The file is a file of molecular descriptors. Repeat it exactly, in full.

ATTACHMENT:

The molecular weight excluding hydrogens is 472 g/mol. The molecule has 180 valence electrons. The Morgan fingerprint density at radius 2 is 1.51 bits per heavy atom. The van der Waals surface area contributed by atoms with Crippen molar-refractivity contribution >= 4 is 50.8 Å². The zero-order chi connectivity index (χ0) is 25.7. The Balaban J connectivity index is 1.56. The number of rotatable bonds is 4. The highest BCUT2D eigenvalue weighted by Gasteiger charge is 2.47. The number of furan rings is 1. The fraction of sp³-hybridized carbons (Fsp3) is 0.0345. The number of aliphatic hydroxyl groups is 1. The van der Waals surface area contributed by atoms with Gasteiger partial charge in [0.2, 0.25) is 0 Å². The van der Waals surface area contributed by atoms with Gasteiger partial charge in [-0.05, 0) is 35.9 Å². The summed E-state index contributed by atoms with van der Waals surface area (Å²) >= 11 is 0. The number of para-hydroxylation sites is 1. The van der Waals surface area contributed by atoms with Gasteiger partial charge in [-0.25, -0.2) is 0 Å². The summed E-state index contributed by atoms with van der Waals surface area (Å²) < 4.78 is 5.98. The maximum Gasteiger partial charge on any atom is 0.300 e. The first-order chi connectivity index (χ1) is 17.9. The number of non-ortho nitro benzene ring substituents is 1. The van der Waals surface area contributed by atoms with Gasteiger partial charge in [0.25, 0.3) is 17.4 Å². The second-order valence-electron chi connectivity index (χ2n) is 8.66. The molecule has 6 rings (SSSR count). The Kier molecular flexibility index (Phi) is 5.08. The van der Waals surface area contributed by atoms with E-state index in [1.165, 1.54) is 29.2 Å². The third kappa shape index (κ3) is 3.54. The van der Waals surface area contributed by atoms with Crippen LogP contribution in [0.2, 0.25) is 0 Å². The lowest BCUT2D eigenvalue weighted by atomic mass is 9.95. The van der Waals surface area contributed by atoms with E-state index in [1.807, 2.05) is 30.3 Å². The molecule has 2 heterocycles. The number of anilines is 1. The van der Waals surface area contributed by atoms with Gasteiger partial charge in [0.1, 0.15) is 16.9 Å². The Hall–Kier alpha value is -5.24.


The molecular weight excluding hydrogens is 472 g/mol. The molecule has 180 valence electrons. The Morgan fingerprint density at radius 2 is 1.51 bits per heavy atom. The van der Waals surface area contributed by atoms with Crippen molar-refractivity contribution >= 4 is 50.8 Å². The zero-order chi connectivity index (χ0) is 25.7. The Balaban J connectivity index is 1.56. The number of rotatable bonds is 4. The highest BCUT2D eigenvalue weighted by Gasteiger charge is 2.47. The number of furan rings is 1. The fraction of sp³-hybridized carbons (Fsp3) is 0.0345. The number of aliphatic hydroxyl groups is 1. The van der Waals surface area contributed by atoms with Gasteiger partial charge in [0.2, 0.25) is 0 Å². The van der Waals surface area contributed by atoms with Gasteiger partial charge in [-0.05, 0) is 35.9 Å². The summed E-state index contributed by atoms with van der Waals surface area (Å²) >= 11 is 0. The number of para-hydroxylation sites is 1. The van der Waals surface area contributed by atoms with Gasteiger partial charge in [-0.25, -0.2) is 0 Å². The summed E-state index contributed by atoms with van der Waals surface area (Å²) < 4.78 is 5.98. The maximum Gasteiger partial charge on any atom is 0.300 e. The first-order chi connectivity index (χ1) is 17.9. The number of non-ortho nitro benzene ring substituents is 1. The van der Waals surface area contributed by atoms with Gasteiger partial charge in [0.25, 0.3) is 17.4 Å². The second-order valence-electron chi connectivity index (χ2n) is 8.66. The molecule has 6 rings (SSSR count). The Kier molecular flexibility index (Phi) is 5.08. The van der Waals surface area contributed by atoms with E-state index in [1.165, 1.54) is 29.2 Å². The third kappa shape index (κ3) is 3.54. The van der Waals surface area contributed by atoms with Crippen LogP contribution in [0.2, 0.25) is 0 Å². The lowest BCUT2D eigenvalue weighted by atomic mass is 9.95. The van der Waals surface area contributed by atoms with E-state index in [1.807, 2.05) is 30.3 Å². The molecule has 2 heterocycles. The number of anilines is 1. The van der Waals surface area contributed by atoms with Gasteiger partial charge in [0.1, 0.15) is 16.9 Å². The Hall–Kier alpha value is -5.24.